Thursday, April 23, 2015

Kumiko, The Treasure Thief

A woman follows a map to find a video tape, and another map, buried under a rock. The tape of is of Fargo. After analyzing the movie, she decides to embark on an adventure to find the money Steve Buscemi buried in the final act of that film. This is the story of Kumiko, The Treasure Thief, based on the urban legend which was inspired by the real story of a Japanese tourist foolish enough to come to Minnesota in the winter.

What's particularly uncanny about this film is how much it is like Buzzard, that low-budget flick we saw a few weeks ago: Kumiko is a misfit. She's an "office girl", but at 29, she's too old for that job, which she's not very good at, doesn't do well, and is additionally too antisocial to even enjoy on a human level.

She's a depressive who avoids calls from her nagging mother, and who really only comes to life at all in pursuit of this mysterious treasure.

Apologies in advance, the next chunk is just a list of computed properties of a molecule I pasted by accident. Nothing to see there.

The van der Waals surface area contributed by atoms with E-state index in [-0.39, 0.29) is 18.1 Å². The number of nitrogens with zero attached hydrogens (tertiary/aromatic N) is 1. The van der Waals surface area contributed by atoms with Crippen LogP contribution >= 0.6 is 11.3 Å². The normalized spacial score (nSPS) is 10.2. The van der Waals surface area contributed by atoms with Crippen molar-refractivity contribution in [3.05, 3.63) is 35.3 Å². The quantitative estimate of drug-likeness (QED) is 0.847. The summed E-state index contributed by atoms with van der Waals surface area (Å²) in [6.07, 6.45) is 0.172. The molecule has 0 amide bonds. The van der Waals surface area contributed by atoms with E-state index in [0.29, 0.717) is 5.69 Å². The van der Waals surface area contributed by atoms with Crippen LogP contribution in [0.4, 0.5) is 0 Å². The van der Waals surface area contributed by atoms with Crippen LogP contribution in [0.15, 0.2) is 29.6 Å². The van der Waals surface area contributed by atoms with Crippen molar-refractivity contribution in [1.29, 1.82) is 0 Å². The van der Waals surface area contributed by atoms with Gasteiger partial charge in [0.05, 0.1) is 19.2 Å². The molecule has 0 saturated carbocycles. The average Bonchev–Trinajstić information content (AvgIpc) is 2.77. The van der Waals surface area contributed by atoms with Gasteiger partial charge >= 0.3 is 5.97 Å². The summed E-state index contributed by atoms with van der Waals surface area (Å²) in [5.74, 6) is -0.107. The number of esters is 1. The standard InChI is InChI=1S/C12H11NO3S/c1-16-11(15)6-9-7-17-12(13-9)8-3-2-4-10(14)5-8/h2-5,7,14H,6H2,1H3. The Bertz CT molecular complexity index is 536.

Which would be cool if she weren't insane. This is where Kumiko departs from Buzzard: Buzzard's hero is phenomenally dumb and unethical, and most of the humor comes from Napoleon Dynamite-esque antics. Kumiko has fewer laughs, and they're entirely based on the absurdity that comes with insanity.

Which, you know: Mixed feelings. It's hard not to laugh at her actions, but it's hard to feel good about laughing about them, either.

The Boy and I liked it all right. It wasn't boring, just sad. It just hit my pet peeve about "based on a true story" movies: It wasn't, really. It was a fanciful imagining, about a legend that arose due to a translation difficulty. The people who were involved have actively denied the whole Fargo thing. (The real Kumiko had been to Minnesota, apparently, and had an old boyfriend there.)

So it seems like these movies tend to hew to some reality at the expense of good storytelling, but then throw reality to the wind when it doesn't matter so much. Foxcatcher is another example of that: Lots of changes to the fact that didn't make for better drama.

Good acting from director David Zellner, who co-wrote with brother Nathan. Rinko Kikuchi (Pacific Rim, Brothers Bloom) is suitably pathetic—is that the right word, or is it bathetic?—as Kumiko. She basically carries the film. Well made and shot overall.

I can't blame it much for not being the movie I wanted it to be. But if I see another film about someone who contributes nothing to life and has no ambition, I'm going to call it a trend and write a lengthy article for a glossy magazine about it.

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